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Conclusions Cracks in the Wall: Invocations of the-rest-of-what-is in the Anthropological Study of World-Making

Published online by Cambridge University Press:  19 January 2021

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Summary

One day, when we were returning from the village where Victor grew up, he told me to leave the BR-342, the highway that connects Salvador with the Bahian hinterland. Behind those hills, he said, pointing at a ridge of green hills to the left of the road, lies O Milagre de São Roque – the Miracle of Saint Rochus. It was a place where his madrinha used to take him when he was a small boy. Usually they would go there on foot, all the way from Amélia Rodrigues, to fetch holy water from a spring. Yet sometimes his madrinha – who was a mãe-de-santo – would organize a pick-up truck to take all of her initiates at once.

‘I’m sure it is the kind of place you like,’ Victor reassured me as I found myself cursing while trying to get off the BR-342 with its racing traffic. There had been no sign to indicate the exit. Worse: there was no exit to the pot-holed dirt road he had wanted me to take.

We passed some ramshackle dwellings, and a group of sugarcane cutters taking a break at the roadside, basking in the late afternoon sun. We drove past endless meadows, and the listless gazes of white cows. And then we headed in the direction of the wooded hills.

‘It has been a long time,’ Victor said. ‘But I think that this is where it is.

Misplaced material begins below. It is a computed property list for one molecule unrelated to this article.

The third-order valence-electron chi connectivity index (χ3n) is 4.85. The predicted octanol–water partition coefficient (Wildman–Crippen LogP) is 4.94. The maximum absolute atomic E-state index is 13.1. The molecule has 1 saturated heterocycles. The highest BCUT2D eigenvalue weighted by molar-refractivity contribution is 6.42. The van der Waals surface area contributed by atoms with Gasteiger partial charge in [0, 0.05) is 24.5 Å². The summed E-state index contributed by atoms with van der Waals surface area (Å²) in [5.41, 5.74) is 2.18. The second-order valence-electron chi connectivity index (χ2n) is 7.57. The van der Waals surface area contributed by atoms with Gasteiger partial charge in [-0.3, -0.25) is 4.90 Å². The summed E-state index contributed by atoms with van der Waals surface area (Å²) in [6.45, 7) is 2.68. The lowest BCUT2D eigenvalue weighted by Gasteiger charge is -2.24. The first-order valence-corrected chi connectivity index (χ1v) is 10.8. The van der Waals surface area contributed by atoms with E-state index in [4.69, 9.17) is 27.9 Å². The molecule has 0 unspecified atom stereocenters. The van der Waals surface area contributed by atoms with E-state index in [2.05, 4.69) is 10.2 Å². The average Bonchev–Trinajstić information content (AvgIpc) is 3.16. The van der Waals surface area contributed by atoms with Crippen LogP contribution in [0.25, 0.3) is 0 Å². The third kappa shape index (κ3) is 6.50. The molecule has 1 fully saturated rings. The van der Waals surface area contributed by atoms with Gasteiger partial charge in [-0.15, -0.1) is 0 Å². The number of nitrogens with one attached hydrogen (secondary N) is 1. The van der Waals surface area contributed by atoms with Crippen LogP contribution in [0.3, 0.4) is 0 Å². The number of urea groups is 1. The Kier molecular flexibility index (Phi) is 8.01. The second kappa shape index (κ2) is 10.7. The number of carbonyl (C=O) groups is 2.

’ On one of the hills stood a small, whitewashed chapel. Around it some wooden shacks, closed. Signboards indicated ‘drinks for sale’, but there was no one to be seen. Victor explained that every August there was a big pilgrimage to this place. And on Sundays too, groups of pilgrims would make it over here.

We parked the car and I followed Victor down a path that led into a valley.

The Miracle of Saint Rochus turned out to be a truly enchanting place. The wild profusion of plants and trees of the tropical forest – all imaginable forms and all imaginable shades of green – had receded to form an open space. Right in the middle of this clearing stood two monumental bushes of bamboo. They seemed to be moaning and groaning as the wind caused their gigantic poles to rub against each other.

Type
Chapter
Information
Ecstatic Encounters
Bahian Candomblé and the Quest for the Really Real
, pp. 249 - 262
Publisher: Amsterdam University Press
Print publication year: 2011

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